The World's Happiest iPhone Owner

Now this is strange! There are no more alternatives. Or if there are more alternatives, I’ve noticed they are variations or combinations of the two mentioned above, both of which were found to be unfeasible. So, with our eyes we looked for the iPhone, which obviously could cause so much suffering, but we couldn’t find it. We tried to point with our fingers at it, but we couldn’t, because no matter where we pointed, we couldn’t find the iPhone there. We tried to find it with our minds, but we didn’t seem to be able to form a solid concept of it.

To me, this non-finding is remarkable, marvellous, awesome! Because this means, as said earlier, that it’d be nonsensical to assume that the iPhone could cause you any of the four kinds of suffering. Just as it would be nonsensical to assume that a rope you, in a dark room, mistake for snake can bite you; or to assume that a desert mirage can quench your thirst.

I’ll close by saying that I believe that you, if you have an iPhone, can easily be the world’s happiest iPhone owner. The reason being that, in a very practical sense, you are not an iPhone owner, with all the suffering that comes with that. Nor will you ever  even if you lose your iPhone  be an iPhone non-owner, with all the suffering that comes with that.

Best wishes,
An urban monk

lördag 16 april 2011

Monk Retaliation

"I had to flee barefooted"
by violent man

Being a monk in Sweden is no longer safe! I just read in the newspaper a couple of Benedictine monks, living a tranquil life near Stockholm, received an unwelcome guest last Sunday night. "-The day of judgement has arrived!" a man shouted before he proceeded to wreak havoc in the monastery, in what seemed like a fit of religious berserkery.

Having barely escaped several punches Father Caesarius, head monk, attempted to flee the man's wrath, running out of the monastery barefooted and in nothing but a pyjamas. Despite having a large porcelain crucifix hurled at him, he eventually tried to calm the rampaging man down by pleading him to remember his desire to become a good Christian. Turns out the man was not a stranger, but a former resident of the monastery, at the time having been asked to leave due to unwholesome behaviour. The attack was a way for the man to demonstrate his sense of betrayal  a monk retaliation, in other words.

The excommunicated monk was caught by the police the same night, but released just three days after. The monks at Östanbäcka monastery now fear the man will invade again, and suspect he is hiding out in their remote forest hermitage. "-I can't believe the police released him" Father Caesarius said, pointing out the man is in need of psychiatric help.

In any case, I'm relieved the event didn't unfold in a shaolin monastery, or things might have turned out a lot worse.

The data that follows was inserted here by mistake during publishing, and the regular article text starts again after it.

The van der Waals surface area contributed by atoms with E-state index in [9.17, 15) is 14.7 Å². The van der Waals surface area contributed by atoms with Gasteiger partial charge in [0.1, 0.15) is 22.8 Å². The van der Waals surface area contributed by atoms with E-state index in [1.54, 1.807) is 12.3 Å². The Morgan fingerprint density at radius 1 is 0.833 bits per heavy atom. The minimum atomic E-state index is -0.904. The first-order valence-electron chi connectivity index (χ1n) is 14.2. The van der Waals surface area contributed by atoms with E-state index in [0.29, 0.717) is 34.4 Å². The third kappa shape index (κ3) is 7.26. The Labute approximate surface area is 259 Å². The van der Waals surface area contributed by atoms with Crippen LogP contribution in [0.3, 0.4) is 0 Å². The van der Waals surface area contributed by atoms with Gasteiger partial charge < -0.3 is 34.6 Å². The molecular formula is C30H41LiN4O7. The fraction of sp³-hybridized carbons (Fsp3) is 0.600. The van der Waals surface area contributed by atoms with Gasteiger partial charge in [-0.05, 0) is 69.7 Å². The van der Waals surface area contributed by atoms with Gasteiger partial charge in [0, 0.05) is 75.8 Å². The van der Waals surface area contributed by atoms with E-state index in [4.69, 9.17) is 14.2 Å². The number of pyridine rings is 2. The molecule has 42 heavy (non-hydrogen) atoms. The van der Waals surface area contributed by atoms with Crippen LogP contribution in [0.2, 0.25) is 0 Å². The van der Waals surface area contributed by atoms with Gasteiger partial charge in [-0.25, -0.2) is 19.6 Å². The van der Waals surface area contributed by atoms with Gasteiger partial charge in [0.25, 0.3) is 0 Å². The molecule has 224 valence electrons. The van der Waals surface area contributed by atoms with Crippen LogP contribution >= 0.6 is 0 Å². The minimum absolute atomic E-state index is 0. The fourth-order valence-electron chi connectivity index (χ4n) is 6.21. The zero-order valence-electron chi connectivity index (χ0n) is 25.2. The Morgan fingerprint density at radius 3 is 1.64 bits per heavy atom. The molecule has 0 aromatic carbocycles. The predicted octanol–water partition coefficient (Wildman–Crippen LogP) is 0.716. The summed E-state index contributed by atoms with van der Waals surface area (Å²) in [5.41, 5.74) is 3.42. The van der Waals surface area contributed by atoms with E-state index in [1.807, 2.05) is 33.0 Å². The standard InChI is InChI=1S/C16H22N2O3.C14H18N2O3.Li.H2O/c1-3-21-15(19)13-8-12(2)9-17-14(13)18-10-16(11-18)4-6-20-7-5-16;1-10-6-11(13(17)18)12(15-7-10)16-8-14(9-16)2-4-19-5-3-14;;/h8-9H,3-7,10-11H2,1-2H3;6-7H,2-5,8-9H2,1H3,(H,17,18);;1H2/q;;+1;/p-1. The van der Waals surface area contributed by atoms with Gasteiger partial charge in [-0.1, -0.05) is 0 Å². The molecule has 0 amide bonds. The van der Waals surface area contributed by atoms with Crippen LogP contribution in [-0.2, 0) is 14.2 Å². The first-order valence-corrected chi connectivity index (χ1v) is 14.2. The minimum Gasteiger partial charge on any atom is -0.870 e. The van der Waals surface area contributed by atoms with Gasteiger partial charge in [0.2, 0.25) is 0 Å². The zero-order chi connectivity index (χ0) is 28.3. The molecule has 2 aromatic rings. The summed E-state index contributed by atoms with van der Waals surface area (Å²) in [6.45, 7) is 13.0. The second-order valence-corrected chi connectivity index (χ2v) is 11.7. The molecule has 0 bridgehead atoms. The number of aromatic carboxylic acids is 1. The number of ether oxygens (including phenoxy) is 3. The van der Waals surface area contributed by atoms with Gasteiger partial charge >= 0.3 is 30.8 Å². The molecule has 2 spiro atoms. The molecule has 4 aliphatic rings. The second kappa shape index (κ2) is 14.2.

fredag 8 april 2011

Worship 2.0

AN is sitting on the ground. Not waiting for anything. Not planning anything. Not doing anything. Not expecting anything. Not afraid of anything. Just sitting on the ground.


The wind is blowing. Some cars passing.

Schwoooooshh.... Vroooooom. Vrooooooumh! Schwhchsssssh.....

As AN listens, listening stops. As listening stops, AN bursts into a sudden and unprompted laughter! Laughter, laughter, laughter. The hilarity appears inexhaustible and boundless. Laughter, laughter, laughter. And then it just stops, as abruptly as it started.

With that, AN isn't sitting on the ground anymore.

The wind is blowing. Some cars passing. And AN enters into worship 2.0.

Photograph: Link

lördag 2 april 2011

The Monastic Cell

When we hear the word “cell”, what immediately springs to mind? Right, prison — a depressing storage room for humans. However, for many people, this isn’t the first association they make upon hearing the word. For, it can also mean the sacred space in which a monk enters into relationship with God, or truth.*

For a traditional monk, the cell is a private area existing within the larger context of a shared monastery. The appearance of the cell varies from tradition to tradition. In the Benedictine tradition, it is often just a small room, with a bed, toilet and a few books. That's compared to, for example, the Carthusian tradition, where each monk's cell is much more like a full-fledged apartment, complete with relatively large rooms, hallways, workshop, and even a private garden. 

For an urban monk like the Integral Monastic, the cell is simply his or her own city home, usually a modest apartment. In keeping with traditional monastic design, most urban monks choose to decorate their cell sparsely and non-extravagantly, so as to invite a spirit of contemplation, and to keep the mind from getting drawn constantly into worldly affairs.

Naturam sequere tuam  be thyself.

So, what are some of the practical benefits of the monastic cell, apart from just offering living space?

To me, the concept of a cell represents the opportunity for a person to be truly themselves, in the sense of not having to worry about whether or not one is conforming successfully to social norm and convention. Say you sit in the subway, contemplating the emptiness of phenomena, or enjoying a state of Kenosis. I've noticed that in these times, occasionally my facial muscles naturally relax to a high degree, resulting in me looking sick, dead, or pathologically tired from a third person perspective. Since looking in this way is, of course, not acceptable in terms of social convention, it's best not to appear like this in public, lest people will be afraid of you, or unwilling to strike up conversation, or call the ambulance.

Luckily, the cell offers a kind of sanctuary for a person to be able to be natural and authentic; one is able to temporarily let go of the need to present oneself to others, and allow one's mind and body to flow in whatever way seems natural for the moment. In my experience, this possibility offered by the cell  indeed, any space where one can be certain one's not observed by others  can result in a sense of tremendous freedom.

* The English word for cell comes from the Latin word "cella" which means "small chamber" and from the Greek word "naos" meaning "inner chamber of a temple".
Photograph: Unknown